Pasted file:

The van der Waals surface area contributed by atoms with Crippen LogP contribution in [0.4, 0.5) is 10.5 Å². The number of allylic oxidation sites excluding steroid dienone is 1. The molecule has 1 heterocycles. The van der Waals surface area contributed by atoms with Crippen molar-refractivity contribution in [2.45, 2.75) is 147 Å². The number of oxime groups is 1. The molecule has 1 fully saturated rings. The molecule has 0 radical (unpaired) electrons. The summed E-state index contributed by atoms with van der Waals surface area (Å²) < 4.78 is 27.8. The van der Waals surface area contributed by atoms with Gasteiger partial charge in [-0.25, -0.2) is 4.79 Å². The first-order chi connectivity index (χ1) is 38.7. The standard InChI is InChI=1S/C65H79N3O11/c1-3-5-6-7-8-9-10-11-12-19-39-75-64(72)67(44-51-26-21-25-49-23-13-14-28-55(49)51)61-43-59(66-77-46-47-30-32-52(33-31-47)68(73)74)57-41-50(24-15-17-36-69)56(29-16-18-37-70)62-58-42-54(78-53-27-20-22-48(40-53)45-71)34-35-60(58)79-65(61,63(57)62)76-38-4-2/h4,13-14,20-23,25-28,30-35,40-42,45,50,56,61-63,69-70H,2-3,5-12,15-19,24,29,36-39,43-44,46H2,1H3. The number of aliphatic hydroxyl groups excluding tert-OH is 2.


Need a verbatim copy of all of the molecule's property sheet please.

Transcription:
The van der Waals surface area contributed by atoms with Crippen LogP contribution in [0.4, 0.5) is 10.5 Å². The number of allylic oxidation sites excluding steroid dienone is 1. The molecule has 1 heterocycles. The van der Waals surface area contributed by atoms with Crippen molar-refractivity contribution in [2.45, 2.75) is 147 Å². The number of oxime groups is 1. The molecule has 1 fully saturated rings. The molecule has 0 radical (unpaired) electrons. The summed E-state index contributed by atoms with van der Waals surface area (Å²) < 4.78 is 27.8. The van der Waals surface area contributed by atoms with Gasteiger partial charge in [-0.25, -0.2) is 4.79 Å². The first-order chi connectivity index (χ1) is 38.7. The standard InChI is InChI=1S/C65H79N3O11/c1-3-5-6-7-8-9-10-11-12-19-39-75-64(72)67(44-51-26-21-25-49-23-13-14-28-55(49)51)61-43-59(66-77-46-47-30-32-52(33-31-47)68(73)74)57-41-50(24-15-17-36-69)56(29-16-18-37-70)62-58-42-54(78-53-27-20-22-48(40-53)45-71)34-35-60(58)79-65(61,63(57)62)76-38-4-2/h4,13-14,20-23,25-28,30-35,40-42,45,50,56,61-63,69-70H,2-3,5-12,15-19,24,29,36-39,43-44,46H2,1H3. The number of aliphatic hydroxyl groups excluding tert-OH is 2.